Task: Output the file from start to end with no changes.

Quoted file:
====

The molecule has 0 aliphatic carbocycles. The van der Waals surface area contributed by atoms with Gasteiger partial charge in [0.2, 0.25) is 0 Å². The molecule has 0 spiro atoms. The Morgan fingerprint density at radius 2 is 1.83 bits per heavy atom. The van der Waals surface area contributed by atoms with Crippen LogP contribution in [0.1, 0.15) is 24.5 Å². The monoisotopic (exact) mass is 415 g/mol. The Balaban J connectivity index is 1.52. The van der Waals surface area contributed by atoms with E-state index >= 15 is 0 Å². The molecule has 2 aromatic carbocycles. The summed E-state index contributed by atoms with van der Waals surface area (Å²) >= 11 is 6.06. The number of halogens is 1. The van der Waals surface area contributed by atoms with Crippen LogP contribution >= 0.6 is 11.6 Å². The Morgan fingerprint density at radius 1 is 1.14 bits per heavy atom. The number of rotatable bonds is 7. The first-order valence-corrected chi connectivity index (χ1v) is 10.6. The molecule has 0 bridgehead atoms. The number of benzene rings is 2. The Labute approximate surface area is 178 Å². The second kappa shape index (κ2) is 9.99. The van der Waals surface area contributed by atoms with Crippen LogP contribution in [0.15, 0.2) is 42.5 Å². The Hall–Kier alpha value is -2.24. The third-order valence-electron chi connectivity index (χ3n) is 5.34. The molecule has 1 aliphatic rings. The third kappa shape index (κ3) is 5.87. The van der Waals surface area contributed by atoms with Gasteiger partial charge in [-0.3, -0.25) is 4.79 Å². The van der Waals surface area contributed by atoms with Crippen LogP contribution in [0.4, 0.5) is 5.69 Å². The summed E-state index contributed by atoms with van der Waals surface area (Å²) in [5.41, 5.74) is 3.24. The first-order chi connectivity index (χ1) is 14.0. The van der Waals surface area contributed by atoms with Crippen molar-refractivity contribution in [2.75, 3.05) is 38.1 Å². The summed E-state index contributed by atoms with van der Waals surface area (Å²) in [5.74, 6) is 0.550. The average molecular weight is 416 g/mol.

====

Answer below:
The molecule has 0 aliphatic carbocycles. The van der Waals surface area contributed by atoms with Gasteiger partial charge in [0.2, 0.25) is 0 Å². The molecule has 0 spiro atoms. The Morgan fingerprint density at radius 2 is 1.83 bits per heavy atom. The van der Waals surface area contributed by atoms with Crippen LogP contribution in [0.1, 0.15) is 24.5 Å². The monoisotopic (exact) mass is 415 g/mol. The Balaban J connectivity index is 1.52. The van der Waals surface area contributed by atoms with E-state index >= 15 is 0 Å². The molecule has 2 aromatic carbocycles. The summed E-state index contributed by atoms with van der Waals surface area (Å²) >= 11 is 6.06. The number of halogens is 1. The van der Waals surface area contributed by atoms with Crippen LogP contribution >= 0.6 is 11.6 Å². The Morgan fingerprint density at radius 1 is 1.14 bits per heavy atom. The number of rotatable bonds is 7. The first-order valence-corrected chi connectivity index (χ1v) is 10.6. The molecule has 0 bridgehead atoms. The number of benzene rings is 2. The Labute approximate surface area is 178 Å². The second kappa shape index (κ2) is 9.99. The van der Waals surface area contributed by atoms with Crippen LogP contribution in [0.15, 0.2) is 42.5 Å². The Hall–Kier alpha value is -2.24. The third-order valence-electron chi connectivity index (χ3n) is 5.34. The molecule has 1 aliphatic rings. The third kappa shape index (κ3) is 5.87. The van der Waals surface area contributed by atoms with Gasteiger partial charge in [-0.3, -0.25) is 4.79 Å². The van der Waals surface area contributed by atoms with Crippen LogP contribution in [0.4, 0.5) is 5.69 Å². The summed E-state index contributed by atoms with van der Waals surface area (Å²) in [5.41, 5.74) is 3.24. The first-order chi connectivity index (χ1) is 14.0. The van der Waals surface area contributed by atoms with Crippen molar-refractivity contribution in [2.75, 3.05) is 38.1 Å². The summed E-state index contributed by atoms with van der Waals surface area (Å²) in [5.74, 6) is 0.550. The average molecular weight is 416 g/mol.